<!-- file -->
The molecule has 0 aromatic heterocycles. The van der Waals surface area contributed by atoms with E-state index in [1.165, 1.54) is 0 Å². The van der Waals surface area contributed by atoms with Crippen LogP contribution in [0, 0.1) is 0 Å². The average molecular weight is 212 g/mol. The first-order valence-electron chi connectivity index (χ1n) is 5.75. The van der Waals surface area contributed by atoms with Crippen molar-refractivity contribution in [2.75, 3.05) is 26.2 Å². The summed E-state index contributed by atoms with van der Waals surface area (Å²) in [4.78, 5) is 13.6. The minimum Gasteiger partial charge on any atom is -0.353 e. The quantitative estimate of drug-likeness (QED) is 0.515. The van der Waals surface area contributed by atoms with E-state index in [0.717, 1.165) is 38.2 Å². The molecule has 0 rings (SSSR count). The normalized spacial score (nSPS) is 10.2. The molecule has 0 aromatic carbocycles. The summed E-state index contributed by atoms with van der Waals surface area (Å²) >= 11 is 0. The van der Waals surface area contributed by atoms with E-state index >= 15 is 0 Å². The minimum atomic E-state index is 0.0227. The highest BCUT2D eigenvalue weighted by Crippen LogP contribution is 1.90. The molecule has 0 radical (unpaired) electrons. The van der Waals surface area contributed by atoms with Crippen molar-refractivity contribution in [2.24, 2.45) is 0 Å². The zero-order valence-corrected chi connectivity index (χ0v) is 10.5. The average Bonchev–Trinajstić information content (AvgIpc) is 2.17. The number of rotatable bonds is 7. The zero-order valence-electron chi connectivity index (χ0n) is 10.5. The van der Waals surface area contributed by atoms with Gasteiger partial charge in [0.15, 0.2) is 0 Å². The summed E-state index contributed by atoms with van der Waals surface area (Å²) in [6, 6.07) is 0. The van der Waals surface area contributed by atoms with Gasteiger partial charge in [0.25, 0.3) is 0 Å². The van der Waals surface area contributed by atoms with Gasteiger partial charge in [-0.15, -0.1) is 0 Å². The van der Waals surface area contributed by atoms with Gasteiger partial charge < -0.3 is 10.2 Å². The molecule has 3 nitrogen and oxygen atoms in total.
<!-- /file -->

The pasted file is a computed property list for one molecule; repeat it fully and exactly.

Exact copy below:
The molecule has 0 aromatic heterocycles. The van der Waals surface area contributed by atoms with E-state index in [1.165, 1.54) is 0 Å². The van der Waals surface area contributed by atoms with Crippen LogP contribution in [0, 0.1) is 0 Å². The average molecular weight is 212 g/mol. The first-order valence-electron chi connectivity index (χ1n) is 5.75. The van der Waals surface area contributed by atoms with Crippen molar-refractivity contribution in [2.75, 3.05) is 26.2 Å². The summed E-state index contributed by atoms with van der Waals surface area (Å²) in [4.78, 5) is 13.6. The minimum Gasteiger partial charge on any atom is -0.353 e. The quantitative estimate of drug-likeness (QED) is 0.515. The van der Waals surface area contributed by atoms with E-state index in [0.717, 1.165) is 38.2 Å². The molecule has 0 rings (SSSR count). The normalized spacial score (nSPS) is 10.2. The molecule has 0 aromatic carbocycles. The summed E-state index contributed by atoms with van der Waals surface area (Å²) >= 11 is 0. The van der Waals surface area contributed by atoms with E-state index >= 15 is 0 Å². The minimum atomic E-state index is 0.0227. The highest BCUT2D eigenvalue weighted by Crippen LogP contribution is 1.90. The molecule has 0 radical (unpaired) electrons. The van der Waals surface area contributed by atoms with Crippen molar-refractivity contribution in [2.24, 2.45) is 0 Å². The zero-order valence-corrected chi connectivity index (χ0v) is 10.5. The average Bonchev–Trinajstić information content (AvgIpc) is 2.17. The number of rotatable bonds is 7. The zero-order valence-electron chi connectivity index (χ0n) is 10.5. The van der Waals surface area contributed by atoms with Gasteiger partial charge in [0.15, 0.2) is 0 Å². The summed E-state index contributed by atoms with van der Waals surface area (Å²) in [6, 6.07) is 0. The van der Waals surface area contributed by atoms with Gasteiger partial charge in [0.25, 0.3) is 0 Å². The van der Waals surface area contributed by atoms with Gasteiger partial charge in [-0.15, -0.1) is 0 Å². The van der Waals surface area contributed by atoms with Gasteiger partial charge < -0.3 is 10.2 Å². The molecule has 3 nitrogen and oxygen atoms in total.